HTC to appeal against Apple patent ruling

image captionSales of HTC's smartphones have surged making it a big player in the industry

Taiwanese mobile phone company HTC has said it will appeal against a US ruling that it infringed two Apple patents.

If Friday's ruling by the US International Trade Commission is not overturned, the US may ban imports of some HTC phones.

HTC and Apple are rivals in the smartphone market and analysts said the ruling may have industry-wide implications.

Shares in HTC fell as much as 7% on Monday following the news.

Tough battle?

The US trade commission said that HTC was guilty of violating two Apple patents when it produced mobile phones based on the Android operating system.

Apple had filed a complaint against HTC for infringing ten of their patents.

However, the findings are preliminary and are subject to review by the full six-member committee in Washington. A final decision is due on 6 December.

HTC said that it was confident it had a strong case for appeal, and maintains that it has not violated any of the patents mentioned in the case.

This is the latest move in a longer running battle between Apple and HTC.

Last year, HTC filed a complaint with the trade commission claiming that Apple was infringing its patents.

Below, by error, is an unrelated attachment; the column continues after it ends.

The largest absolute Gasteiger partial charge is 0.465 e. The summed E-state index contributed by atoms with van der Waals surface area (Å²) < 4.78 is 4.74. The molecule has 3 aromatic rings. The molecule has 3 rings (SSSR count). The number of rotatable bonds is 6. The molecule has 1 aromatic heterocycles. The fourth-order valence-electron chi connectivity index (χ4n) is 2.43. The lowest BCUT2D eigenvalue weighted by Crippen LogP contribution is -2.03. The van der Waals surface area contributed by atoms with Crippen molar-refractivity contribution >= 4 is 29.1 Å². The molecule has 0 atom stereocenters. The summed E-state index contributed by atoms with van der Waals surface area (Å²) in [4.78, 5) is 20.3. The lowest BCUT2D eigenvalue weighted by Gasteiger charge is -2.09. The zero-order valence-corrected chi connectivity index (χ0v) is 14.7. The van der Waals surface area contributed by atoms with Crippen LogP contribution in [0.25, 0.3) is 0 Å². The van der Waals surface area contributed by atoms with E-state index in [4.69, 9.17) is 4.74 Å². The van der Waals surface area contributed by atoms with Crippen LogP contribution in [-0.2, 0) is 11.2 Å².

The Taiwanese company is not the only firm wrestling with Apple over the rights to technology, with the US firm also in disputes with South Korea's Samsung and US-based Motorola.

Buy back

The announcement by the US International Trade Commission came late on Friday, and in an effort to boost its share price HTC said over the weekend that it would buy back some of its listed equity.

HTC plans to snap up as much as 2.4% of the listed shares, about 20 million shares, at between 900 Taiwanese dollars and 1,100 Taiwanese dollars per share.

Half of the repurchased shares will be transferred to the firm's employees and the remaining half cancelled.

In early afternoon trading on Monday, HTC shares were trading at close to T$871.

More on this story

Related Internet Links

The BBC is not responsible for the content of external sites.